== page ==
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Advice on postcoital bleeding queried

Postcoital bleeding is not predictive of cervical cancer and

its presence alone does not

warrant investigation for the disease, a new GP study concludes.

NHS patient advice leaflets on cervical cancer recommend consultation with a doctor for any bleeding after sex, but the researchers said this should now be reviewed.

The study concluded it was 'inappropriate' to investigate all women with postcoital bleeding ­ on physical, psychological and economic grounds ­ because postcoital bleeding was so common.

Its prevalence in the community was around 5 per cent, but its positive predictive value for cervical cancer only 0.5 per cent, the systematic review of 38 studies concluded.

Dr Mark Shapley, a GP in Stoke-on-Trent and research fellow at the Primary Care Sciences Research Centre, University of Keele, said: 'This is something that's outdated and relates to clinical experience 30 to 40 years ago.'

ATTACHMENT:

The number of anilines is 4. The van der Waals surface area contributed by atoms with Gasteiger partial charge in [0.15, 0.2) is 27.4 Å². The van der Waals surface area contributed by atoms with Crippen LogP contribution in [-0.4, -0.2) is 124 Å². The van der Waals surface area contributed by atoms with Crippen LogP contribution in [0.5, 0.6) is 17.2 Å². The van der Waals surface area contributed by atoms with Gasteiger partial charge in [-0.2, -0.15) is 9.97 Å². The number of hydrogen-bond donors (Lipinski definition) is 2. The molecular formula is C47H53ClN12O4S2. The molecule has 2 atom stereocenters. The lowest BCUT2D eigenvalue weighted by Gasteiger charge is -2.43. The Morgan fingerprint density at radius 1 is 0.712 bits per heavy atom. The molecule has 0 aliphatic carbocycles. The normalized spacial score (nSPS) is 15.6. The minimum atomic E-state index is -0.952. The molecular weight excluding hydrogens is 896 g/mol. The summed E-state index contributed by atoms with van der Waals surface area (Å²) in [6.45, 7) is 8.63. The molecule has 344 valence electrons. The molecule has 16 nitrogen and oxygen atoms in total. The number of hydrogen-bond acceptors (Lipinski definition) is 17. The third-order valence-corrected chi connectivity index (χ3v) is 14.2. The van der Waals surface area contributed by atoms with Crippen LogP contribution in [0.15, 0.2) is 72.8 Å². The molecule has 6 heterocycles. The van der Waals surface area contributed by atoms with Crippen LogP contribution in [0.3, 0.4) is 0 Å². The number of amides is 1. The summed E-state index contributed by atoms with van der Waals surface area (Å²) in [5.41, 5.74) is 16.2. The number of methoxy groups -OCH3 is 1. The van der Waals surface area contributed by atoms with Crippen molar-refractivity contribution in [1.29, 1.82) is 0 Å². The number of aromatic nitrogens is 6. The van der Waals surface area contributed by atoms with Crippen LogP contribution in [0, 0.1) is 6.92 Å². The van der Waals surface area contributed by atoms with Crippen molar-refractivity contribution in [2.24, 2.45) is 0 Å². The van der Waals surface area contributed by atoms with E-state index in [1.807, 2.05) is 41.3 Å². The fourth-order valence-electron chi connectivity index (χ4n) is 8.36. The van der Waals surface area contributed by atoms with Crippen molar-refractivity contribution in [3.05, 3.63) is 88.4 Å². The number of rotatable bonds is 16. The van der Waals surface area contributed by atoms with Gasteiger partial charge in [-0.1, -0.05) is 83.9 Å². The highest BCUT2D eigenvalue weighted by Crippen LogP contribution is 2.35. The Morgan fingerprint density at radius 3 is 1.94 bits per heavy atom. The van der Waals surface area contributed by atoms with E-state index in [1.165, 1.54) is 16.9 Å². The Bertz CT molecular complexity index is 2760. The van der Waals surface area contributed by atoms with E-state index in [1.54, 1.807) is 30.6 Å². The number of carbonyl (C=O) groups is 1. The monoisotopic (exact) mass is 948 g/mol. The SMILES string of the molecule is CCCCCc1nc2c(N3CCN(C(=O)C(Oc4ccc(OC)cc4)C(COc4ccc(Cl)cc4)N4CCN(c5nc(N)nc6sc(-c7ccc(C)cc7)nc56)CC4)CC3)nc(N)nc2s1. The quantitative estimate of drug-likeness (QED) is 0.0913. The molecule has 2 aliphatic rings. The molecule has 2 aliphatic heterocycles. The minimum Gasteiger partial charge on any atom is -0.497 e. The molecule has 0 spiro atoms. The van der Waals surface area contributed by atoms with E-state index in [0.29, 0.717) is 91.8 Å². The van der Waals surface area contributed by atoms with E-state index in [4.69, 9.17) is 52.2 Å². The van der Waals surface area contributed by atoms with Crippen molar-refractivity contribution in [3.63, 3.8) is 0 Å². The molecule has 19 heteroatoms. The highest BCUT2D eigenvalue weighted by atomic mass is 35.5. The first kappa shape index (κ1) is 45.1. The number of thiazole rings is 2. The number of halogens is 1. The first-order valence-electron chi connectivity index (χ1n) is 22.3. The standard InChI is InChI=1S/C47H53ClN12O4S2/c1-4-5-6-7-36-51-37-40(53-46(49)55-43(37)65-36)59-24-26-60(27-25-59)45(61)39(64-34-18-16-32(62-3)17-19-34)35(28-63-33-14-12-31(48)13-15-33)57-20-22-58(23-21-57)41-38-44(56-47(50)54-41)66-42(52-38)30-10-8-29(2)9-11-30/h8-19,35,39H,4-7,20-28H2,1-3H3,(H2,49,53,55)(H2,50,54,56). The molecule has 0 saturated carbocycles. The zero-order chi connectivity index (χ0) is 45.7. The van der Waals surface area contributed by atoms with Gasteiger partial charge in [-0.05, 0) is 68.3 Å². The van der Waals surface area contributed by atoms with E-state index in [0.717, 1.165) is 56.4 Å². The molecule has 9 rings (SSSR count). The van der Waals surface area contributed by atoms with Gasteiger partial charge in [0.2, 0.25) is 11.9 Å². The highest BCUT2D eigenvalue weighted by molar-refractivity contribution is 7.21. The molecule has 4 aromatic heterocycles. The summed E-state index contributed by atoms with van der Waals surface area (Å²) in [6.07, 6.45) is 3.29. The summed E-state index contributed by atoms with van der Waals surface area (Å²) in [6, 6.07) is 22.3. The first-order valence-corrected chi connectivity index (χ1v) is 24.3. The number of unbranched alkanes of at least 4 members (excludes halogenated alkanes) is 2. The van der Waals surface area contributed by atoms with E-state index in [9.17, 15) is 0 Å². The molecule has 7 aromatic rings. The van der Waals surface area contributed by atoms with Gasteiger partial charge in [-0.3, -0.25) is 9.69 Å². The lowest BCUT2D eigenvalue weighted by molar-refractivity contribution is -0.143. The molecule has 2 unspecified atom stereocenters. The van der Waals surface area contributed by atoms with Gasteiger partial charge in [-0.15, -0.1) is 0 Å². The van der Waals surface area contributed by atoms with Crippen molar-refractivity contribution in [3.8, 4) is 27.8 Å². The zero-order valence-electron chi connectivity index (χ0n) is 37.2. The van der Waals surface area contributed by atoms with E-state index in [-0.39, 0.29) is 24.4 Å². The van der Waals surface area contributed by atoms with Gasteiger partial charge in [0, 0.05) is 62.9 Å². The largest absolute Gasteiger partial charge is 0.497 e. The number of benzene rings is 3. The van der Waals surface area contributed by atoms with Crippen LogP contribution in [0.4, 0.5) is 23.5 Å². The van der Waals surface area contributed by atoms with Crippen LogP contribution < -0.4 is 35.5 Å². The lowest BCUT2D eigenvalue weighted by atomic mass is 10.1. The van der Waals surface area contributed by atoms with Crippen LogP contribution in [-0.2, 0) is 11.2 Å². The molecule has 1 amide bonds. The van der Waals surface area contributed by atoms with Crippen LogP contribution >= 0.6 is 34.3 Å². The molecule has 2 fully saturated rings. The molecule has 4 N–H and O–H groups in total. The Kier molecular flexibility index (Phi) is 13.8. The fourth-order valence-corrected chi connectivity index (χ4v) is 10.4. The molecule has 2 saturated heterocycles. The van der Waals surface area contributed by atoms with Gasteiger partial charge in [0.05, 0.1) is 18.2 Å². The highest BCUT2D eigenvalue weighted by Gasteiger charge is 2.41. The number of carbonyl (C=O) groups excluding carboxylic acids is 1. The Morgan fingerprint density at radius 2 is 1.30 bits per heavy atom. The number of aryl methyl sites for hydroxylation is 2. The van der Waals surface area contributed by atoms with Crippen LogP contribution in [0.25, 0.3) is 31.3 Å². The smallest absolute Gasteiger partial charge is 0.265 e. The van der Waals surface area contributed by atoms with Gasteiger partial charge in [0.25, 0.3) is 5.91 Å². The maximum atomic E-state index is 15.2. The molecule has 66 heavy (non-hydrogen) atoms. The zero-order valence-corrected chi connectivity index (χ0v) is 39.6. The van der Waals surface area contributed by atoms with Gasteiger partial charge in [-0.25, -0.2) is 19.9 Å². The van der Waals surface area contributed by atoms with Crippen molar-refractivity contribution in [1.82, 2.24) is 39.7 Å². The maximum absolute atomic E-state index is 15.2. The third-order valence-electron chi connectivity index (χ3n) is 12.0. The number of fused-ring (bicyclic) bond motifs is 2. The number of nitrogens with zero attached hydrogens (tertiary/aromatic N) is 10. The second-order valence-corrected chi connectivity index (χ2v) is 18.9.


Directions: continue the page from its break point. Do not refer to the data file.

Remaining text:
Dr Shapley, whose study was published in June's British

Journal of General Practice, said that since then postcoital bleeding had become more common and cervical cancer detected earlier.

'Symptoms of postcoital bleeding are much more common than we realised. The predictive value is very, very tiny. GPs should certainly not refer every woman with postcoital bleeding.'

Instead they should examine the patient, make sure smears were up to date, consider STIs, and discuss the chances of cancer, he said.

Abnormal smears and pelvic speculum examinations should be referred, along with women with persistent symptoms which interfere with women's lives.

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